Next Article in Journal
Comparison of Negative Pressure Wound Therapy (NPWT) and Classical Wet to Moist Dressing (WtM) in the Treatment of Complicated Extremity Wounds in Children
Next Article in Special Issue
Avoidance Measures for Patients with Allergic Rhinitis: A Scoping Review
Previous Article in Journal
Effects of Sports, Exercise Training, and Physical Activity in Children with Congenital Heart Disease—A Review of the Published Evidence
Previous Article in Special Issue
Diet Quality and Exhaled Breath Condensate Markers in a Sample of School-Aged Children
Font Type:
Arial Georgia Verdana
Font Size:
Aa Aa Aa
Line Spacing:
Column Width:

Measuring Violence Behaviours in the Context of Romantic Relationships during Adolescence: New Evidence about the Modified Conflict Tactics Scale

Javier Ortuño-Sierra
Natalia Marugán Garrido
Andrea Gutiérrez García
Ana Ciarreta López
Tomas Camara-Pastor
Educational Sciences Department, University of La Rioja, 26004 Logroño, Spain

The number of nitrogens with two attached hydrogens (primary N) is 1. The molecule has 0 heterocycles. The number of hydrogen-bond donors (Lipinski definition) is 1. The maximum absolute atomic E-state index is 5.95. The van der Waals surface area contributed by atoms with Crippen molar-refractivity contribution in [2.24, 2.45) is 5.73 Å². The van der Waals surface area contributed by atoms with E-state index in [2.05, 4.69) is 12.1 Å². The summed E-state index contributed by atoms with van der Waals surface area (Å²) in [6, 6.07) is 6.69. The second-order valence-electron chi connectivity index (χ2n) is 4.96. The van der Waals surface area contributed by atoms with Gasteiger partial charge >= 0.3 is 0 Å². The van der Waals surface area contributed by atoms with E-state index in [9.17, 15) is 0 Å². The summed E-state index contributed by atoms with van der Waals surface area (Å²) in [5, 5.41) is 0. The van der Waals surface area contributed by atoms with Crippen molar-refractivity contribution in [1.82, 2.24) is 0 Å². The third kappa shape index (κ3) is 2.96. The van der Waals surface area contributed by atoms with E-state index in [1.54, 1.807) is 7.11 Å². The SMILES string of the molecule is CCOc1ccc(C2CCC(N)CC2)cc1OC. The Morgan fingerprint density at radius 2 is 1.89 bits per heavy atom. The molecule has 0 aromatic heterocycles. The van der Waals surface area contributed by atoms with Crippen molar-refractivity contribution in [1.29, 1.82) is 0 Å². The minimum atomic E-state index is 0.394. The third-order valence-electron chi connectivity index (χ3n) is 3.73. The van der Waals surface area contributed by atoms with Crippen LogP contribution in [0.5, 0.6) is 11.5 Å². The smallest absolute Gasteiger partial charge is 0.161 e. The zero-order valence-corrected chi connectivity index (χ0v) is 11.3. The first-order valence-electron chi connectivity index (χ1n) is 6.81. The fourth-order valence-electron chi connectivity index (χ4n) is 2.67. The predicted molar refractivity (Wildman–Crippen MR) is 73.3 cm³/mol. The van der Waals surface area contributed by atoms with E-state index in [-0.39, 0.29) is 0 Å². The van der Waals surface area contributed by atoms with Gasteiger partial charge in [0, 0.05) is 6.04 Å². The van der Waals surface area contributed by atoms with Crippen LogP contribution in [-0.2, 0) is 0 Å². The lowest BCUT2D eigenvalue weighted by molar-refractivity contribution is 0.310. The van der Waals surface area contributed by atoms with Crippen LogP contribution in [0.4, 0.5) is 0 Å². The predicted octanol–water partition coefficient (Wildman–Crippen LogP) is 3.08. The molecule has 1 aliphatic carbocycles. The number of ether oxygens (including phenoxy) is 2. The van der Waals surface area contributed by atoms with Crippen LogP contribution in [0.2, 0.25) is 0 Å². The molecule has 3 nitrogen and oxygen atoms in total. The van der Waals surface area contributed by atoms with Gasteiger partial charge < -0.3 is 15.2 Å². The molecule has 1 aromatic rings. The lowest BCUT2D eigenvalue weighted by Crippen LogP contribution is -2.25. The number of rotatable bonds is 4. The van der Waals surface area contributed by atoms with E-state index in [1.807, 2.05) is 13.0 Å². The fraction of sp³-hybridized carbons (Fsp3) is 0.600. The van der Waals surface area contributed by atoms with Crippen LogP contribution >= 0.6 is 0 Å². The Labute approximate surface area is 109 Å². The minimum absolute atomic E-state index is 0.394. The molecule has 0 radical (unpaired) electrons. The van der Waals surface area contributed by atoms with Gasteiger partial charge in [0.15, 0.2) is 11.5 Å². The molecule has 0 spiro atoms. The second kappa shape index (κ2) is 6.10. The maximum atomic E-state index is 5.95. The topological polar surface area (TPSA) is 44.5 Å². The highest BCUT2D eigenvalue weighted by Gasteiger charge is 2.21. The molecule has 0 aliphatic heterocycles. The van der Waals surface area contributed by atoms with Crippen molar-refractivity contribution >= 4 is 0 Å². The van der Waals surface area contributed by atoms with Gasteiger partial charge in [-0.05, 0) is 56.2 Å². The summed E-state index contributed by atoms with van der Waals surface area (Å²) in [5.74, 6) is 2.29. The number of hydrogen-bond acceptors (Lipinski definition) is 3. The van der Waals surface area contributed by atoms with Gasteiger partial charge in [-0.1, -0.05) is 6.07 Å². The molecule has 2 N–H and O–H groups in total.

Author to whom correspondence should be addressed.
Children 2023, 10(2), 297;
Submission received: 8 November 2022 / Revised: 9 January 2023 / Accepted: 27 January 2023 / Published: 3 February 2023


The main purpose of the present study was to analyze the psychometric properties of the Spanish version of the Modified Conflict Tactics Scale (M-CTS) in adolescents. The M-CTS is a questionnaire that screens for intimate partner violence. Additionally, we studied the association between the M-CTS and attitudes towards violence. The study included a sample of 1248 students in a cross-sectional survey. The M-CTS and the Attitudes Towards Violence (EAV) scale were used. The analysis of the internal structure of the M-CTS revealed that a four-factor structure was the best fitting solution. The M-CTS scores revealed evidence of structural equivalence by gender and age. The McDonald’s Omega indices were adequate for both victims and perpetrators models. Moreover, attitudes towards violence were positively correlated with measures of violence manifestations. Results found in the present study confirm the psychometric adequacy of the M-CTS scores and gather new evidence about its internal structure and measurement equivalence for its use in samples of adolescent and young students. The assessment of intimate partner violence may contribute to detect adolescents at risk for different forms of violence in the future.

1. Introduction